There were over 10,000 reported cases of child violence, neglect, abuse, and exploitation in Lebanon over the past year. In order to address this vitally important issue, Lebanon’s Ministry of Public Health in collaboration with AUB’s Knowledge to Policy (K2P) Center, himaya, and UNICEF convened a policy dialogue aimed at strengthening child protection practices in healthcare institutions in Lebanon.
The need to address child protection.
In 2017, the child protection sector reported 10,825 child violence, neglect, abuse, and exploitation cases in Lebanon which received child protection case management services, of which approximately 90% were of medium and high risk. Furthermore, this is just the tip of the iceberg: more children are suffering in silence and are not able to seek and receive support.
Evidence from local and international studies, compiled by the K2P Center at AUB’s Faculty of Health Sciences, has also shown that child abuse is associated with a higher incidence of mental health disorders, eating disorders, sexually transmitted diseases, and increased mortality.
Due to the magnitude of the problem and the importance of having policies and practices in place for the prevention, early identification, management, and referral of child abuse cases—and in line with the Ministry of Public Health’s strategy to improve the quality of Lebanon’s healthcare institutions in general—the Ministry decided to develop a plan of action for child protection in healthcare institutions.
Multi-sectoral stakeholders convene
The policy dialogue held on February 23, 2018 was organized by K2P and convened key stakeholders from governments, international organizations, healthcare institutions, social workers, academics, and researchers.
The high-level discussion was supported by a K2P Briefing Note, which brought together the best available local, regional, and international evidence and offered recommendations for action. This Briefing Note was circulated to all related policymakers and stakeholders prior to the event in order to inform the dialogue and allow an active and focused discussion.
Participants included the general director of the Ministry of Public Health, Dr. Walid Ammar; Nisrine Tawily and Simon Nehme from the Child Protection Programme at UNICEF; Salam Chreim, head of the Department of Juvenile Protection at the Ministry of Social Affairs; Hala Abou Samra, head of the Juvenile Justice Department at the Ministry of Justice; Captain Rima Abi Haidar, MD, head of the Medical Center of the Internal Security Forces; Dr. Bernard Gerbaka, director of the Child Protection Unit at Hôtel-Dieu de France; Hilda El Khoury, director of the Counseling and Guidance Bureau at the Ministry of Education and Higher Education; Dr. Waleed Ikram, representative of the United Nations Fund for Population Activities (UNFPA); Nadia Badran, president of the Syndicate of Social Workers; representatives from the Syndicate of Hospitals, Order of Nurses, Order of Midwives; as well as other academics and researchers.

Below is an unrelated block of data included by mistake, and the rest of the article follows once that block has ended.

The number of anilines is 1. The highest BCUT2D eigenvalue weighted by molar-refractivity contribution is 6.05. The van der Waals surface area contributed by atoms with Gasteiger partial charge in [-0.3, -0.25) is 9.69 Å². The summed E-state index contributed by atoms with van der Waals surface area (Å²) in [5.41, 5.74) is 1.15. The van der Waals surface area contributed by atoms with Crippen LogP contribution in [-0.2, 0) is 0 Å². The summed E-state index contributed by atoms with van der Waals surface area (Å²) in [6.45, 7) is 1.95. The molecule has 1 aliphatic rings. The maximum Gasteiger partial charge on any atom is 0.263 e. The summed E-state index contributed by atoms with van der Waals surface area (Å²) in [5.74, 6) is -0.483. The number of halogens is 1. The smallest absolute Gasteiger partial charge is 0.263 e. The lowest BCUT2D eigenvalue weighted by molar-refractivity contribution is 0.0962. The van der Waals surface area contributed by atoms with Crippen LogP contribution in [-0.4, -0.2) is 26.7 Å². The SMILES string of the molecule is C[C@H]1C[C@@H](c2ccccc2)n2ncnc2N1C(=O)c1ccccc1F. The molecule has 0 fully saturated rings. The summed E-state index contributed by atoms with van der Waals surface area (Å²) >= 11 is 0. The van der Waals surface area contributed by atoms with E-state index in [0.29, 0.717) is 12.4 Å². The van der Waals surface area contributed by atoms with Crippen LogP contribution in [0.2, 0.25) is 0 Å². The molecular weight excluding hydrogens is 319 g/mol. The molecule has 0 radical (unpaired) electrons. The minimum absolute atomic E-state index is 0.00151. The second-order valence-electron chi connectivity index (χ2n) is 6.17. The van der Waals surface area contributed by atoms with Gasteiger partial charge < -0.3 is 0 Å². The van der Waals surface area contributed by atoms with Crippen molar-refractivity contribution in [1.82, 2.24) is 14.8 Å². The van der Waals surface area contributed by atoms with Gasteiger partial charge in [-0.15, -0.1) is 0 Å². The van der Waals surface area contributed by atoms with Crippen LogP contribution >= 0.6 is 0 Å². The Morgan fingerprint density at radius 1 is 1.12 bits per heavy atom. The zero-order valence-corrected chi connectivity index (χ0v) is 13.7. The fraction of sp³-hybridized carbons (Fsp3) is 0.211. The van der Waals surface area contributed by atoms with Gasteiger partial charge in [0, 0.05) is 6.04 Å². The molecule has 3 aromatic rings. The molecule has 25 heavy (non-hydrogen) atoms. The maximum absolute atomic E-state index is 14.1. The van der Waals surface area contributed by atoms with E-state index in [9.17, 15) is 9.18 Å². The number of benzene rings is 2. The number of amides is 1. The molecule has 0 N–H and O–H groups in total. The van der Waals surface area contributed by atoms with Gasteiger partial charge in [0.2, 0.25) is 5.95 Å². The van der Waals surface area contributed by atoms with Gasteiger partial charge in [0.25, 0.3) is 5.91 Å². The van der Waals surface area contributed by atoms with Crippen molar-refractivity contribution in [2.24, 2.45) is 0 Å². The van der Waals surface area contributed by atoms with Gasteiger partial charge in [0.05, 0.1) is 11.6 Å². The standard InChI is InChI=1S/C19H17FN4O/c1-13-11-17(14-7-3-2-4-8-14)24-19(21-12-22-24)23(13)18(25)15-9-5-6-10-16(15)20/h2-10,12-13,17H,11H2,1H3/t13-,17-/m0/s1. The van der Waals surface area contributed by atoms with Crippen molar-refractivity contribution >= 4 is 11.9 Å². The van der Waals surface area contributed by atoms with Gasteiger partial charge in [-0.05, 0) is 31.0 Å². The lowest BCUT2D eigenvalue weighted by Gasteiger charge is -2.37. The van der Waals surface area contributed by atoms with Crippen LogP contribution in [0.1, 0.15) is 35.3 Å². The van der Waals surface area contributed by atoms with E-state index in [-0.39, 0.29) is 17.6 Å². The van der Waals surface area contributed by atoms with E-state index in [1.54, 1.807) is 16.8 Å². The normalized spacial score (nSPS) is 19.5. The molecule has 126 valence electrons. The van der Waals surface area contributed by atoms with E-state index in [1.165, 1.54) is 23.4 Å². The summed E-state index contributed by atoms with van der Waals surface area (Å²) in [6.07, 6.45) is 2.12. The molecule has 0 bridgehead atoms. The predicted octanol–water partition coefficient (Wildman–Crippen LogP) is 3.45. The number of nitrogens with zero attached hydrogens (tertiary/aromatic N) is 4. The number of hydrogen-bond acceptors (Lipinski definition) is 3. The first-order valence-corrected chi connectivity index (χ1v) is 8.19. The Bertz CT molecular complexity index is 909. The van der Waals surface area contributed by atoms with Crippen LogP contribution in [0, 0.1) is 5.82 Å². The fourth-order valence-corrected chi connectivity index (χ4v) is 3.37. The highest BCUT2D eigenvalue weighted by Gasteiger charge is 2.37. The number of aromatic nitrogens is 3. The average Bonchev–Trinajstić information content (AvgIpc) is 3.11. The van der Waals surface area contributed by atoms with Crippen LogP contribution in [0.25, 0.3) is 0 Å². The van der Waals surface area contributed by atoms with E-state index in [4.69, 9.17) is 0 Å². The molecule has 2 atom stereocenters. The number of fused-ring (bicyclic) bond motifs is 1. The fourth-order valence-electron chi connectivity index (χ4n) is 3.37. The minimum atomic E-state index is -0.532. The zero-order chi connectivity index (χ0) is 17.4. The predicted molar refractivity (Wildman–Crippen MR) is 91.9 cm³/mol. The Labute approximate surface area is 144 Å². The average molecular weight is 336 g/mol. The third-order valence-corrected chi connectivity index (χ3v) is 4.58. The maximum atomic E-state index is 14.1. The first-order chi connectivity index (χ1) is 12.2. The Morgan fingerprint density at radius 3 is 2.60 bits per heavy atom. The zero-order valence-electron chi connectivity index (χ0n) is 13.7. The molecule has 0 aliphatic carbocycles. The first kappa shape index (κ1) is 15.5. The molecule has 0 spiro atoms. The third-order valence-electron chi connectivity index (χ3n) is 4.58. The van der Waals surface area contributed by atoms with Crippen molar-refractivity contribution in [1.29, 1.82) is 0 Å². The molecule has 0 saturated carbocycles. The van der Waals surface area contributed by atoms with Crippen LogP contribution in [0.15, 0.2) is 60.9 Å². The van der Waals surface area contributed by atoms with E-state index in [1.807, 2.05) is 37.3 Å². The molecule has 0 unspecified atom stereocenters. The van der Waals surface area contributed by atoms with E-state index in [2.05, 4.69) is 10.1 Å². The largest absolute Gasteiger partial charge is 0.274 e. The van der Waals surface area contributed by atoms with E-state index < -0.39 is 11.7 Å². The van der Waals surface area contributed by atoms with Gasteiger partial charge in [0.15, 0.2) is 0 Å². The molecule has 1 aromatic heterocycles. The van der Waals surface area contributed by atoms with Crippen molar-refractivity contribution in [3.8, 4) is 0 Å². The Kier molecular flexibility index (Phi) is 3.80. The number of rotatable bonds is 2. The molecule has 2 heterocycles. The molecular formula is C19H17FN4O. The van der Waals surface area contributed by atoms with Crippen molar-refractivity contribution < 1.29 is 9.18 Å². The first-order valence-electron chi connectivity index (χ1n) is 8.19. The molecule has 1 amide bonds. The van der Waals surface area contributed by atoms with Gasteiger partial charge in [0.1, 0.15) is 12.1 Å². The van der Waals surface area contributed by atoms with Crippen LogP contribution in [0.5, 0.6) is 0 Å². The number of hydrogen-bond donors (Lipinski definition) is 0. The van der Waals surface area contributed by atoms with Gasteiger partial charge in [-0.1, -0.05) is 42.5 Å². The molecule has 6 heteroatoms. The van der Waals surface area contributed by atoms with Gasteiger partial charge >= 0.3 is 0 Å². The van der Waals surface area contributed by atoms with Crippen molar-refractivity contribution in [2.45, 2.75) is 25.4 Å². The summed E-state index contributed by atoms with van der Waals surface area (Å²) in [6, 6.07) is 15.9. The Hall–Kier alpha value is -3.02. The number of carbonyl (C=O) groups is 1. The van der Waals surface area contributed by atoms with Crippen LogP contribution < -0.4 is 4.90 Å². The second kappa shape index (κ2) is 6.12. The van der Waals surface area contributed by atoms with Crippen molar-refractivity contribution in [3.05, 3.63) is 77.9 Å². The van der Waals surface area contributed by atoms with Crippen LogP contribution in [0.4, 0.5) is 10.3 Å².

Dialogue leading to action
The dialogue was facilitated by K2P director, Dr. Fadi El Jardali, who elicited from participants their ideas on the overall problem and its underlying factors. Participants discussed the child protection arrangements in Lebanon with a focus on healthcare institutions.
“Preventing violence against children requires the efforts of many,” said Simon Nehme. “UNICEF sees this policy dialogue as a key step in the right direction and we are encouraged by the commitment towards the protection of children demonstrated by the Ministry of Public Health.”
From the Ministry of Public Health, General Director Walid Ammar noted that, “initiating discussions on child protection are the first step to strengthening child protection practices in healthcare institutions.” In addition, Lama Yazbeck of himaya, highlighted: "We are delighted that child protection actors are meeting today to discuss the integration and strengthening of child protection practices in the health sector.''
Dialogue participants deliberated over four evidence-informed recommendations from the K2P Briefing Note: (1) strengthening child protection practices in healthcare organizations through related policies, procedures, standards and resources; (2) developing and implementing tools and strategies in healthcare organizations for child abuse early recognition and management; (3) enhancing the knowledge and education of providers to recognize, refer, or manage child abuse; and (4) promoting social behavioral change in relation to child protection.
Participants also agreed on the importance of achieving Goal 16 of the United Nation’s Sustainable Development Goals relating to prevention of sexual, psychological, and physical abuse targeting children.
The hope is that this and other dialogues will lead to concrete actions that will help safeguard the children of Lebanon and thus positively affect the health and wellbeing of this country’s future generation.